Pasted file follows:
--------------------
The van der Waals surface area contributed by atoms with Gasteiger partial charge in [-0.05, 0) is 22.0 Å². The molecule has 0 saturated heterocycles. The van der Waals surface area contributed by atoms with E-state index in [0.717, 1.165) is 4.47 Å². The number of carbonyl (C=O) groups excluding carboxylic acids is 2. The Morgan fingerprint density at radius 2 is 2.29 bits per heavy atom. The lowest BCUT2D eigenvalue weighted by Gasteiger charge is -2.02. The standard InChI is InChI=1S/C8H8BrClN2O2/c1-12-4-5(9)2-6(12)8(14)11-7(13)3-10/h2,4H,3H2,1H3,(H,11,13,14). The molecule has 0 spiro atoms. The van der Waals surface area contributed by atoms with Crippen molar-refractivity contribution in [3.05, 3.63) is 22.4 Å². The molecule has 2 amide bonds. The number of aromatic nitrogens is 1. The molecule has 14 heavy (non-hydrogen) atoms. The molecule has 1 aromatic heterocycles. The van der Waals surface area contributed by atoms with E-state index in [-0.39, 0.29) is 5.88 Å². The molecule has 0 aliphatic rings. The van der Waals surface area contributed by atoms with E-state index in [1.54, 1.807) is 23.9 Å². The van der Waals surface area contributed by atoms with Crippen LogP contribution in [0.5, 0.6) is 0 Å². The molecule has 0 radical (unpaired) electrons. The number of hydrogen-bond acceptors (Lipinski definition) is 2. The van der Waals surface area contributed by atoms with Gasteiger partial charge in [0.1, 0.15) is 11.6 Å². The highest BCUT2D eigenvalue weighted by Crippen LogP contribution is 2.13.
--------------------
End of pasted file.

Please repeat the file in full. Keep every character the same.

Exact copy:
The van der Waals surface area contributed by atoms with Gasteiger partial charge in [-0.05, 0) is 22.0 Å². The molecule has 0 saturated heterocycles. The van der Waals surface area contributed by atoms with E-state index in [0.717, 1.165) is 4.47 Å². The number of carbonyl (C=O) groups excluding carboxylic acids is 2. The Morgan fingerprint density at radius 2 is 2.29 bits per heavy atom. The lowest BCUT2D eigenvalue weighted by Gasteiger charge is -2.02. The standard InChI is InChI=1S/C8H8BrClN2O2/c1-12-4-5(9)2-6(12)8(14)11-7(13)3-10/h2,4H,3H2,1H3,(H,11,13,14). The molecule has 0 spiro atoms. The van der Waals surface area contributed by atoms with Crippen molar-refractivity contribution in [3.05, 3.63) is 22.4 Å². The molecule has 2 amide bonds. The number of aromatic nitrogens is 1. The molecule has 14 heavy (non-hydrogen) atoms. The molecule has 1 aromatic heterocycles. The van der Waals surface area contributed by atoms with E-state index in [-0.39, 0.29) is 5.88 Å². The molecule has 0 aliphatic rings. The van der Waals surface area contributed by atoms with E-state index in [1.54, 1.807) is 23.9 Å². The van der Waals surface area contributed by atoms with Crippen LogP contribution in [0.5, 0.6) is 0 Å². The molecule has 0 radical (unpaired) electrons. The number of hydrogen-bond acceptors (Lipinski definition) is 2. The van der Waals surface area contributed by atoms with Gasteiger partial charge in [0.1, 0.15) is 11.6 Å². The highest BCUT2D eigenvalue weighted by Crippen LogP contribution is 2.13.